What’s in a label?

While BREEAM has made significant progress in many areas of the built environment, it is struggling to have the same impact in healthcare. So is a new approach needed to incentivise sustainable design? Mott MacDonald’s UK healthcare lead Gordon Hudson discusses the issues.

When the Department of Health embedded BREEAM into the design process for healthcare buildings in 2008, it did so with the aim of producing better conditions for staff, outcomes for patients and overall environmental performance. Unfortunately, it isn’t fully achieving this vision.

Together with John Holmes and Graham Capper from the School of the Built Environment at Northumbria University, I have undertaken research that shows only 15 per cent of NHS buildings have achieved BREEAM certification. Breaking this down, of the 110 buildings that are BREEAM certified, half received an ‘Excellent’ rating and a third were judged as ‘Very Good’. To put this into context, more than 150 office developments in the UK are rated ‘Outstanding’ on the BREEAM scale.

So why is this the case? One reason is a lack of value in BREEAM labelling. Looking again at the office sector, BREEAM has made a big difference in normalising sustainability and elimi- nating false claims. However, hospitals aren’t competing to rent out floor space, so the key commercial driver that’s made BREEAM such a success when it comes to office developments is not a factor.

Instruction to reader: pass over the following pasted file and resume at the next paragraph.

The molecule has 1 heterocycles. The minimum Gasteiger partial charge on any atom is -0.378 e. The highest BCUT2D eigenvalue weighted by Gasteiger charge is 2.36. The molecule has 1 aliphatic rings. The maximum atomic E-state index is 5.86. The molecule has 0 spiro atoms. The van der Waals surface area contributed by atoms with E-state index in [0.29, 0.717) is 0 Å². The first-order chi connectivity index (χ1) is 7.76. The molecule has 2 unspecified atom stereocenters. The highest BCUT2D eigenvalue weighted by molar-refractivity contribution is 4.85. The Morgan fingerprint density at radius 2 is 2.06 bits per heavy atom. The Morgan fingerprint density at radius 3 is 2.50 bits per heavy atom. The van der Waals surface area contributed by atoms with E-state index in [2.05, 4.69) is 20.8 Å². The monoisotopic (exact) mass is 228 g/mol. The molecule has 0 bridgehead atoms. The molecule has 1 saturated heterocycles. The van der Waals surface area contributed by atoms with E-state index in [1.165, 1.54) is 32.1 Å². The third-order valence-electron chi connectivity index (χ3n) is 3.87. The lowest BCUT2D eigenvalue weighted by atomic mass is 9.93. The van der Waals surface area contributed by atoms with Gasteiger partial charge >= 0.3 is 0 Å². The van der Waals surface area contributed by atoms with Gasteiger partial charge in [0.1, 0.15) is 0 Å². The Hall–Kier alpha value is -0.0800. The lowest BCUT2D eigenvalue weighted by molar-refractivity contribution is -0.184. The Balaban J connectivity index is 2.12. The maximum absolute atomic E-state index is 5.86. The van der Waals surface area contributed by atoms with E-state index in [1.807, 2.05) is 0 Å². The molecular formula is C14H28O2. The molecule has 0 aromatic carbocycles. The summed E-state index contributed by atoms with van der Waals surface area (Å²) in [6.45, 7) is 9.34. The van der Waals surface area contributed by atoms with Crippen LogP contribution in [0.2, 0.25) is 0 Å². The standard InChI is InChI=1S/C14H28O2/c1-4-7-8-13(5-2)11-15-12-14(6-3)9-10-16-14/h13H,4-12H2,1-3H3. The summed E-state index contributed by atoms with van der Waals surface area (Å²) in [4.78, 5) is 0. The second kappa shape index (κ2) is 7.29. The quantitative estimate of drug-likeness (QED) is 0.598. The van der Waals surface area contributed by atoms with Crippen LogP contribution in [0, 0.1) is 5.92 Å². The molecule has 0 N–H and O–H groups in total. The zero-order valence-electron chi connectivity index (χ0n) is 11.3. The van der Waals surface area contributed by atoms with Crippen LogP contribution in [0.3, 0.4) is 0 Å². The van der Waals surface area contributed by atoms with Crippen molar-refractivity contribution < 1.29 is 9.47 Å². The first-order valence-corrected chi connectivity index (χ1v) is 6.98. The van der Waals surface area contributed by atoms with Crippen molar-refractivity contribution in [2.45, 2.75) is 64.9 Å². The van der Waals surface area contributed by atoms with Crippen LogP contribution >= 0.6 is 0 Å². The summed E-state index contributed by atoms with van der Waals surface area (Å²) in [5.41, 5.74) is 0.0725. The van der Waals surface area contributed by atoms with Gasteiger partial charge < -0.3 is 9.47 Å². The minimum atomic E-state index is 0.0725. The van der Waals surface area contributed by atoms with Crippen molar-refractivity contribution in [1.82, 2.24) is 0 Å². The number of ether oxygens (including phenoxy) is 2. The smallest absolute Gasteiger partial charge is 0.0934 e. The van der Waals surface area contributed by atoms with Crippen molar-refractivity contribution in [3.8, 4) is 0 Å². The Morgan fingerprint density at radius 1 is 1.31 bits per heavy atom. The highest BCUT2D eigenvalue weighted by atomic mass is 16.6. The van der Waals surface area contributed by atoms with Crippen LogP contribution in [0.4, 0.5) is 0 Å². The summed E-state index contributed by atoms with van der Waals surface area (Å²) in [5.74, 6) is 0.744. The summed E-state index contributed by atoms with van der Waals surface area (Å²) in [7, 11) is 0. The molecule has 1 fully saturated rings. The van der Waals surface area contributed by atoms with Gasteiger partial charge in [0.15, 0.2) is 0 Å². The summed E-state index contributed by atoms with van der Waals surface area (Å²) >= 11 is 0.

We need to take a deeper look at the role buildings play in healing and recovery. While there will always be certain design and engineering constraints – operating theatres and wards should be mechanically ventilated for example – designers can specify health- ier materials, combat noise and vibration, embrace natural light and pursue energy efficiency. All these factors can play a part in helping patients get better faster, which in turns frees up bed space and reduces operational costs. BREEAM doesn’t allow much flexi- bility in its assessment however, as the context of the site and clinical function often result in a bespoke approach to sustainabil- ity that cannot be easily measured in a standardised assessment matrix scoring.

The healthcare-specific BREEAM credits introduced in 2008 were not compulsory and not universally used, with generic assess- ment criteria replacing them three years later. With no specific conditions to meet anymore, facilities have been designed to stan- dards that only partially apply. With tight budgets prevalent in the healthcare sector, low priority has been given to obtaining points that do not contribute to improved patient care.

However, it may also be true that BREEAM has made the design of buildings too prescriptive. Our research also found that many projects were doing the bare minimum required to pass the 70 per cent ‘Excellent’ banding. It would make more sense to take a comprehensive approach to the design of healthcare buildings that encourages creativity and innovation. What is needed is more freedom for designers and clients to set the sustainability agenda for each project and embrace the robust evidence that is needed to prove performance and delivery. This might mean that labelling could be a little inconsistent, yet the label itself it not the real aim in healthcare – the ultimate goal is better outcomes for patients, staff and communities.

I’d love to see the NHS and BRE work together to figure out what the next 20 years should look like. There are big opportuni- ties for the NHS to link social and economic benefit with outlay. BRE needs to be more challenging, looking at each site in more detail and how each building will be used.